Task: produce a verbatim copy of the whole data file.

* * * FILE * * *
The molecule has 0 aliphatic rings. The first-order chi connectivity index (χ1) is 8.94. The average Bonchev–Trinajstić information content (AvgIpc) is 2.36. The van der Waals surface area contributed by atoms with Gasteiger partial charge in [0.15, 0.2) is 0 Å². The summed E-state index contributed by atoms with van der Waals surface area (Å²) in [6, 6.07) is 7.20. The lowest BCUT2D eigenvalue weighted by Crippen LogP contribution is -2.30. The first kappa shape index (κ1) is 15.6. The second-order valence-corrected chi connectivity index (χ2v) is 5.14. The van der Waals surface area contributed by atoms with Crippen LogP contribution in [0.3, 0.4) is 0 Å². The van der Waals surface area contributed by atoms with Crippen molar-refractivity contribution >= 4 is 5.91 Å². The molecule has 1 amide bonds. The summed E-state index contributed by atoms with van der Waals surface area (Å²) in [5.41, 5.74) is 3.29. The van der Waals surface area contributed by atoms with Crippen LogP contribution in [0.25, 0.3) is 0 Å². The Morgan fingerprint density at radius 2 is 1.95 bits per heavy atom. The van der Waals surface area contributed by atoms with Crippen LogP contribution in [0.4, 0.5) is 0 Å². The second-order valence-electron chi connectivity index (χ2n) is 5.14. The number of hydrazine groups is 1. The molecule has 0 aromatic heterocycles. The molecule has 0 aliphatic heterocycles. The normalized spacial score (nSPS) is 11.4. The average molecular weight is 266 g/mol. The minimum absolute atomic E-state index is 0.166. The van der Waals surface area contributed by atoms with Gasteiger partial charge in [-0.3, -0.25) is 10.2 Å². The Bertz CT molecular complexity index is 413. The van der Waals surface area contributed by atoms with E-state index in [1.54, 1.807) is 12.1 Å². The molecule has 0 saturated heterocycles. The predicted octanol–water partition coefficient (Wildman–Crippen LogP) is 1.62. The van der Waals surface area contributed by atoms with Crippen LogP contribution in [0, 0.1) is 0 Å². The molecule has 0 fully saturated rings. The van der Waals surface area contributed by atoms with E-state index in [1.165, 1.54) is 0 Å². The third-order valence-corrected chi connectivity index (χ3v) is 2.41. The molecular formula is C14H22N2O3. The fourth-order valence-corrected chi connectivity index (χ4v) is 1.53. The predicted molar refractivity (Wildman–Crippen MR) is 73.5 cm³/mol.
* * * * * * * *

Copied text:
The molecule has 0 aliphatic rings. The first-order chi connectivity index (χ1) is 8.94. The average Bonchev–Trinajstić information content (AvgIpc) is 2.36. The van der Waals surface area contributed by atoms with Gasteiger partial charge in [0.15, 0.2) is 0 Å². The summed E-state index contributed by atoms with van der Waals surface area (Å²) in [6, 6.07) is 7.20. The lowest BCUT2D eigenvalue weighted by Crippen LogP contribution is -2.30. The first kappa shape index (κ1) is 15.6. The second-order valence-corrected chi connectivity index (χ2v) is 5.14. The van der Waals surface area contributed by atoms with Crippen LogP contribution in [0.3, 0.4) is 0 Å². The van der Waals surface area contributed by atoms with Crippen molar-refractivity contribution >= 4 is 5.91 Å². The molecule has 1 amide bonds. The summed E-state index contributed by atoms with van der Waals surface area (Å²) in [5.41, 5.74) is 3.29. The van der Waals surface area contributed by atoms with Crippen LogP contribution in [0.25, 0.3) is 0 Å². The Morgan fingerprint density at radius 2 is 1.95 bits per heavy atom. The van der Waals surface area contributed by atoms with Crippen LogP contribution in [0.4, 0.5) is 0 Å². The second-order valence-electron chi connectivity index (χ2n) is 5.14. The number of hydrazine groups is 1. The molecule has 0 aromatic heterocycles. The molecule has 0 aliphatic heterocycles. The normalized spacial score (nSPS) is 11.4. The average molecular weight is 266 g/mol. The minimum absolute atomic E-state index is 0.166. The van der Waals surface area contributed by atoms with Gasteiger partial charge in [-0.3, -0.25) is 10.2 Å². The Bertz CT molecular complexity index is 413. The van der Waals surface area contributed by atoms with E-state index in [1.54, 1.807) is 12.1 Å². The molecule has 0 saturated heterocycles. The predicted octanol–water partition coefficient (Wildman–Crippen LogP) is 1.62. The van der Waals surface area contributed by atoms with Crippen LogP contribution in [0, 0.1) is 0 Å². The molecule has 0 fully saturated rings. The van der Waals surface area contributed by atoms with E-state index in [1.165, 1.54) is 0 Å². The third-order valence-corrected chi connectivity index (χ3v) is 2.41. The molecular formula is C14H22N2O3. The fourth-order valence-corrected chi connectivity index (χ4v) is 1.53. The predicted molar refractivity (Wildman–Crippen MR) is 73.5 cm³/mol.